“No terrorists,” I promised my parents.
I was preparing for my research work abroad in Belfast, Northern Ireland, where I would spend eight weeks studying wall murals and the effects of re-imaging programs with the Institute for Conflict Research (ICR). While I couldn’t see why I would have to worry about terrorism, that was all my parents’ generation knew about Belfast: During the three decades of guerrilla warfare between the Protestants and Catholics, there was a car bomb explosion on the news every week. Even still, my work focused on the post-conflict era; no need for terrorists in my life, right?
Wrong. Fast forward to late June, in the Coiste offices in West Belfast. I had my questions sitting in my bag next to me, and my interviewee came up the stairs to greet me. I knew two things about him: One, that he worked with re-imaging programs and revised wall murals in the community. (That was why I was there in the first place, because he worked on the front lines of my research.) Two, I knew that he was an ex-prisoner. “Good morning,” he said, and shook my hand, “Can I get you tea or coffee?” Coffee. Whistling, he walks into the adjacent break room to start the electric kettle. It’s 11:00 am, I’m in west Belfast, sitting in an office that helps Republican ex-prisoners. The man offering me coffee had joined the Irish Republican Army when he was a teenager in the early 70s.
So much for “no terrorists.”
If you have any aspirations to work in non-profit, you know it’s hard. You know it’s emotionally draining. Even still, it’s an experience; you’ll find yourself in surreal situations— like meeting with an ex-combatant and former prisoner. Despite the challenges, it’s an incredible way to immerse yourself in life abroad. Forget paying $10,000 for boring classes. Forget being stuck around the same students that you were stuck with back home. Here’s what I learned from my eight weeks in Belfast and how you can make a difference abroad too.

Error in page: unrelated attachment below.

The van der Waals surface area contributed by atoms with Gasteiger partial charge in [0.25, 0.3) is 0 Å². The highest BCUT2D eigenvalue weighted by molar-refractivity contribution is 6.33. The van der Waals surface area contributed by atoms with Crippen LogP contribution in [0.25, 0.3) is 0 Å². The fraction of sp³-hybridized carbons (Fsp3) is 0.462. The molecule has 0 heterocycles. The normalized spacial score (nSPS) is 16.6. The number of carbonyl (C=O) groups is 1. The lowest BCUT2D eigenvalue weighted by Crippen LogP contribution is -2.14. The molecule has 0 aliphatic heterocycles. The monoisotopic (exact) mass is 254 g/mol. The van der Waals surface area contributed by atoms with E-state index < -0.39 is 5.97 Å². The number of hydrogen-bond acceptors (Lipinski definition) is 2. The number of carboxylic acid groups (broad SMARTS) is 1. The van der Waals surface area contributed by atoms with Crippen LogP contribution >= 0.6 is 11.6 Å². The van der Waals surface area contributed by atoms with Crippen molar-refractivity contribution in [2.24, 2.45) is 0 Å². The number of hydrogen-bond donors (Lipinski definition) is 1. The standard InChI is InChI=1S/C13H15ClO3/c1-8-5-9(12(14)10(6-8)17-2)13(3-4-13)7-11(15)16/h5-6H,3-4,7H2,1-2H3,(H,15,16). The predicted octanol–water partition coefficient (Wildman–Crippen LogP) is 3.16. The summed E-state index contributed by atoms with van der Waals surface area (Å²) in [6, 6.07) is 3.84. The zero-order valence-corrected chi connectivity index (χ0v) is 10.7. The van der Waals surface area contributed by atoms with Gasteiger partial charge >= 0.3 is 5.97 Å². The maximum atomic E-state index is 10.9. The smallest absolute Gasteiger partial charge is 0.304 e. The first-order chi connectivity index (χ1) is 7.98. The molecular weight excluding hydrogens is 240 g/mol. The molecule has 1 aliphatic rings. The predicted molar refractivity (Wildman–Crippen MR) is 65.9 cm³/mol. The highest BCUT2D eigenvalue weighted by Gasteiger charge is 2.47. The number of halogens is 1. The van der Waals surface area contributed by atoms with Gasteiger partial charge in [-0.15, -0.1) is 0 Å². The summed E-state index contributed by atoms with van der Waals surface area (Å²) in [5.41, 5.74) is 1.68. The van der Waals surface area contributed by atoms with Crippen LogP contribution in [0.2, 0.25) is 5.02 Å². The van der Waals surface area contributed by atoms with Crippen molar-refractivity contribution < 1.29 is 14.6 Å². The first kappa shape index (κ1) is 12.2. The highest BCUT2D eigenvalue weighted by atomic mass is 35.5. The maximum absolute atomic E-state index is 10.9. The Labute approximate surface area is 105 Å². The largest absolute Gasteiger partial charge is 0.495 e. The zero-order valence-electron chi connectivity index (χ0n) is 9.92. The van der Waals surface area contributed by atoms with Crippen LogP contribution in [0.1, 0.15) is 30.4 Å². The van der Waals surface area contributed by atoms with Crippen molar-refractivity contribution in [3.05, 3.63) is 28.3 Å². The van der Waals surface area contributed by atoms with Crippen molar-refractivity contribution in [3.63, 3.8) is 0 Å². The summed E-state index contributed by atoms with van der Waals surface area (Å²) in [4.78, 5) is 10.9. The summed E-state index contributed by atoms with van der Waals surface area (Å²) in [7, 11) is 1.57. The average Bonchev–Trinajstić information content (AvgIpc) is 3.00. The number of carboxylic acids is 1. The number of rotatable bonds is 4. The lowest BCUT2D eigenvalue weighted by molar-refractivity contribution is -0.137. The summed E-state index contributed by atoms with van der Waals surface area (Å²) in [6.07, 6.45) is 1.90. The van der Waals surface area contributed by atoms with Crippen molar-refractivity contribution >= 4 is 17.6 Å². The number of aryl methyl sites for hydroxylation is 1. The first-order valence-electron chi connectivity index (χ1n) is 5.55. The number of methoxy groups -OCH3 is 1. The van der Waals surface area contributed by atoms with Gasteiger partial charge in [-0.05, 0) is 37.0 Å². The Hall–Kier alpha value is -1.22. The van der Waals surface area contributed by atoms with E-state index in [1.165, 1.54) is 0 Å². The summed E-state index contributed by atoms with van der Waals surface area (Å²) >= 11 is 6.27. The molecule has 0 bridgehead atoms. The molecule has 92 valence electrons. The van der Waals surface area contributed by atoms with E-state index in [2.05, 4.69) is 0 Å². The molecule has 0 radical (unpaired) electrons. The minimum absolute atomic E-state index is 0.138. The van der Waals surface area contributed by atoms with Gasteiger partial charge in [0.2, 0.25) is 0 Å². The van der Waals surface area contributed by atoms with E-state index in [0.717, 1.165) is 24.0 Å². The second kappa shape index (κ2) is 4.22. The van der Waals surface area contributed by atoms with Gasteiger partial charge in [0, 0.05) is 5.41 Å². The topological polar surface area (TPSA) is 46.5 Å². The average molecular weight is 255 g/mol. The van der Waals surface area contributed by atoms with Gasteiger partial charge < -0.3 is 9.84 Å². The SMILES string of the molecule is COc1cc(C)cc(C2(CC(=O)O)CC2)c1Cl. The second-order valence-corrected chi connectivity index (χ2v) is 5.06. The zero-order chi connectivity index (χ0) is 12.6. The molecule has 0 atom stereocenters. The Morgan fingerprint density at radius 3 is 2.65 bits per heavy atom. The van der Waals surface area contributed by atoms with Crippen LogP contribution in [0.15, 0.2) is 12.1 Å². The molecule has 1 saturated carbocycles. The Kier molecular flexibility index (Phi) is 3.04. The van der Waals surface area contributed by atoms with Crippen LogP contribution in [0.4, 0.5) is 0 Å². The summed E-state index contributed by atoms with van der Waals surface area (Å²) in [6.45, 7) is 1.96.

Choose a cause you care about… like, a lot.
Not only is non-profit work emotionally draining, but if you’re a student, you’re probably working for free. Whatever cause you devote yourself to, you need to care about it. A lot. This is especially true if you plan to work in human rights or social justice.
Some of the stories you hear will be harrowing. I interviewed a man whose entire family had been killed by the Irish Republican Army, as well as many of his friends. The next day, I talked to a man whose 13-year-old best friend was killed by the British army on the same day a petrol bomb burned down his house.
Working in these environments has its own repercussions. It takes an insane amount of dedication to go to bed absolutely exhausted and drag yourself out of bed the next morning, just to go out and face the tough world again.
Get someone else to pay for your stay